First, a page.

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“Listen to Mother Earth”: Indigenous Youth Leaders at COP25 in Madrid Protest Fossil Fuel Extraction

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“Our movements must be bigger than recycling and braver than holding signs,” said Rose Whipple, a member of the Santee Dakota and Ho-Chunk, and youth delegate with SustainUS, who joined a panel of youth climate activists at the United Nations climate summit in Madrid, Spain. Indigenous peoples from Canada and the United States are at the summit, speaking out against extraction, new pipeline projects and the environmental devastation of their territories, and calling for movements to center the rights of indigenous peoples.

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This is a rush transcript. Copy may not be in its final form.

AMY GOODMAN: This is Democracy Now! We’re broadcasting from Madrid, Spain, at the U.N. climate summit. Indigenous people from Canada and the United States are speaking out against extraction, pipeline projects, the environmental devastation of their territories at this summit. On Monday, Rose Whipple, a member of the Santee Dakota and Ho-Chunk and youth delegate from SustainUS, spoke on a panel of youth climate activists.

ROSE WHIPPLE: I remember the sunshine on my skin as I stood at the headwaters of the Mississippi River, the drinking source for over 18 million humans. Here, in Mni Sota, I joined other indigenous youth to prepare for our month-long canoe journey through our stolen ancestral homelands. We paddled to raise awareness of the Line 3 tar sands oil pipeline that threatens to devastate our communities. We dipped our cupped hands in the river, sipping the clean water. This is the same sacred river where my Dakota ancestors have been harvesting our sacred mahnomen for thousands of years. This river is important and sacred, not only to my ancestors, but for my people still to this day. We happily canoed down this river for weeks, smiling and laughing, sharing our dreams for a fossil [fuel-free] world. Soon after, everything changed. Things were darker — the sky, the water, the air. Our group came underneath the shadow of a factory looming over our lands like a nightmare. Our sacred waters were sick, our hope melting into despair. And it was then that we took action.

In a historic case against the pipeline, we came together as youth to intervene with five other tribes to fight for justice. Although we fought for our river, begged them to leave our waters and lands alone, to say no to the Line 3 pipeline, it wasn’t enough. The pipeline was unanimously approved. We have been fighting these extractive projects through the U.S. court system, but this colonial institution continuously values corporate profit over indigenous lives. Today this injustice and my hope are the fires that have brought me to this room.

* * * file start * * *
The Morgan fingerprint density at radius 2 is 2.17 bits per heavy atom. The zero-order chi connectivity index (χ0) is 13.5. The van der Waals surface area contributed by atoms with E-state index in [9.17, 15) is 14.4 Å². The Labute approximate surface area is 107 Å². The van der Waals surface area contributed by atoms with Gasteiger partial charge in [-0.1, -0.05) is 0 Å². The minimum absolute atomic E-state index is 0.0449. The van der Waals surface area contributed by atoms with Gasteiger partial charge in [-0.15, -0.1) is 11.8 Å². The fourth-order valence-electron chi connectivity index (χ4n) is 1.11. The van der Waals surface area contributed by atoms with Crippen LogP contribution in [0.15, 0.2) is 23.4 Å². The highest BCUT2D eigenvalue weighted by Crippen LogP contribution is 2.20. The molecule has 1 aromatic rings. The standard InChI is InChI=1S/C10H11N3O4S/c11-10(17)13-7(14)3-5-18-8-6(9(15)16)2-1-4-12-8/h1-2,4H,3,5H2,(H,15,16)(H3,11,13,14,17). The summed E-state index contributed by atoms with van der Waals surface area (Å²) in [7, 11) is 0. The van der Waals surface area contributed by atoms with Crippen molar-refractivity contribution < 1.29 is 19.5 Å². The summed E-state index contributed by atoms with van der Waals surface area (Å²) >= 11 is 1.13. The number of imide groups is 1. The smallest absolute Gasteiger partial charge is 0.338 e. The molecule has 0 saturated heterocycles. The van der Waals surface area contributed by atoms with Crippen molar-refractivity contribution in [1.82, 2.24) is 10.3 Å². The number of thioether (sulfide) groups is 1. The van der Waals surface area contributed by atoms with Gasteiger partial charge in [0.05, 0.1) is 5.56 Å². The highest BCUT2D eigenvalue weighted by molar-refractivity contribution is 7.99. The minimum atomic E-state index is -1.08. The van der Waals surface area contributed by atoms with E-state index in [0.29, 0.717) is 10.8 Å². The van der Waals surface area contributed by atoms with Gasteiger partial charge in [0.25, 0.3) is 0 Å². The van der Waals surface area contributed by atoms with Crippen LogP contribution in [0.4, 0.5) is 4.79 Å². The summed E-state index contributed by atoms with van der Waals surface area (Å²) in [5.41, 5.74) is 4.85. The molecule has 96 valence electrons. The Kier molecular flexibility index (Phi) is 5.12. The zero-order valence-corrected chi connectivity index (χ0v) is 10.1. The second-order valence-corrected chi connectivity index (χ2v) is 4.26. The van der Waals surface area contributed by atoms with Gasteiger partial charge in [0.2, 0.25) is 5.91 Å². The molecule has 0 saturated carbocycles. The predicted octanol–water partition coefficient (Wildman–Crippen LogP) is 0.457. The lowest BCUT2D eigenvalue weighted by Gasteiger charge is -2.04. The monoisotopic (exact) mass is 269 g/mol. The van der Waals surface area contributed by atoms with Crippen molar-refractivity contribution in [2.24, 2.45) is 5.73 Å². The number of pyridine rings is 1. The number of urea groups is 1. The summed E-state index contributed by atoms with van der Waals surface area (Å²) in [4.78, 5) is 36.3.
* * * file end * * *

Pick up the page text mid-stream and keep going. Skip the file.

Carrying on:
Hau mitakuyepi. Rose Whipple emakiyapi. Santee hemateha. Hello, my relatives. My name is Rose Whipple, and I’m 18 years old. I am attending these global negotiations with the first-ever SustainUS indigenous youth delegation from the United States. We’re here to share these stories, to share our prayers and bring a frontline fight to the halls of the United Nations. Our people come from many different lands, waters and cultures, yet each of us are here together calling on the strength of our ancestors to remind us of our commitments to future generations. Our movements for the protection of our sacred sites and lands sound like “Protect Mauna Kea,” “No Shasta Dam raise” in California, “Stand with Bears Ears” in Utah and “Demilitarize Guam.” Our movements for our waters sound like “Stop Jordan Cove” in Oregon, “Save Bristol Bay” in Alaska, “No Keystone XL pipeline” and “No DAPL expansion” across the Great Plains, and especially “No Line 3 pipeline” in Minnesota.

The climate crisis is more than a discussion about a 1.5 degrees Celsius. It also looks like stolen and caged children at the U.S.-Mexico border. It looks like missing and murdered indigenous women. People are dying. Indigenous land defenders are being murdered. The climate crisis is a spiritual crisis for our entire world. Our solutions must weave science with spirituality and traditional ecological knowledge with technology. Our movements must be bigger than recycling and braver than holding signs. It is up to each and every one of us to build movements that center the rights of indigenous peoples, healing and justice for the next seven generations. It is time for us all to reconnect with Mother Earth. It is time to remember how to listen to her, to guide our climate solutions. Destroy white supremacy.

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Indigenous Youth & Elders at COP25 Protest Canada’s Support of Dirty Tar Sands Projects

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